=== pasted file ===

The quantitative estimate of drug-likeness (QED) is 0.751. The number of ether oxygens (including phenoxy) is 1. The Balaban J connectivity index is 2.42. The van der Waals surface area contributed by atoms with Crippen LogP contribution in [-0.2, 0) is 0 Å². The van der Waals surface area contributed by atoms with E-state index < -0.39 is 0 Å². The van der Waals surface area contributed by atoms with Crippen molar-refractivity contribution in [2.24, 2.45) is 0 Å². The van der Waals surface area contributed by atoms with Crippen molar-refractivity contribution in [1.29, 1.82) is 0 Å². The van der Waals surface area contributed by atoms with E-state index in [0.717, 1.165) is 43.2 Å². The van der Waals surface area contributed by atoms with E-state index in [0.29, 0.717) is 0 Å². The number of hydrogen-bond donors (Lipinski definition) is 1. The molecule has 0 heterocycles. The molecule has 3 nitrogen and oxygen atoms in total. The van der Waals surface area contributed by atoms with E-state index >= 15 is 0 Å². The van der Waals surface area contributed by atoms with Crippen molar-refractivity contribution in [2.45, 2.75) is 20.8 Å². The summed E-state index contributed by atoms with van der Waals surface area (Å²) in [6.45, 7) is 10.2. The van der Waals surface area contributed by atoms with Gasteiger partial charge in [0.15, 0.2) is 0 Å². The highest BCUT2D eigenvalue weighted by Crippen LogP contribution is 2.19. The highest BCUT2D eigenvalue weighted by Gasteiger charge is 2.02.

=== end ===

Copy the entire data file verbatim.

The quantitative estimate of drug-likeness (QED) is 0.751. The number of ether oxygens (including phenoxy) is 1. The Balaban J connectivity index is 2.42. The van der Waals surface area contributed by atoms with Crippen LogP contribution in [-0.2, 0) is 0 Å². The van der Waals surface area contributed by atoms with E-state index < -0.39 is 0 Å². The van der Waals surface area contributed by atoms with Crippen molar-refractivity contribution in [2.24, 2.45) is 0 Å². The van der Waals surface area contributed by atoms with Crippen molar-refractivity contribution in [1.29, 1.82) is 0 Å². The van der Waals surface area contributed by atoms with E-state index in [0.717, 1.165) is 43.2 Å². The van der Waals surface area contributed by atoms with E-state index in [0.29, 0.717) is 0 Å². The number of hydrogen-bond donors (Lipinski definition) is 1. The molecule has 0 heterocycles. The molecule has 3 nitrogen and oxygen atoms in total. The van der Waals surface area contributed by atoms with E-state index >= 15 is 0 Å². The van der Waals surface area contributed by atoms with Crippen molar-refractivity contribution in [2.45, 2.75) is 20.8 Å². The summed E-state index contributed by atoms with van der Waals surface area (Å²) in [6.45, 7) is 10.2. The van der Waals surface area contributed by atoms with Gasteiger partial charge in [0.15, 0.2) is 0 Å². The highest BCUT2D eigenvalue weighted by Crippen LogP contribution is 2.19. The highest BCUT2D eigenvalue weighted by Gasteiger charge is 2.02.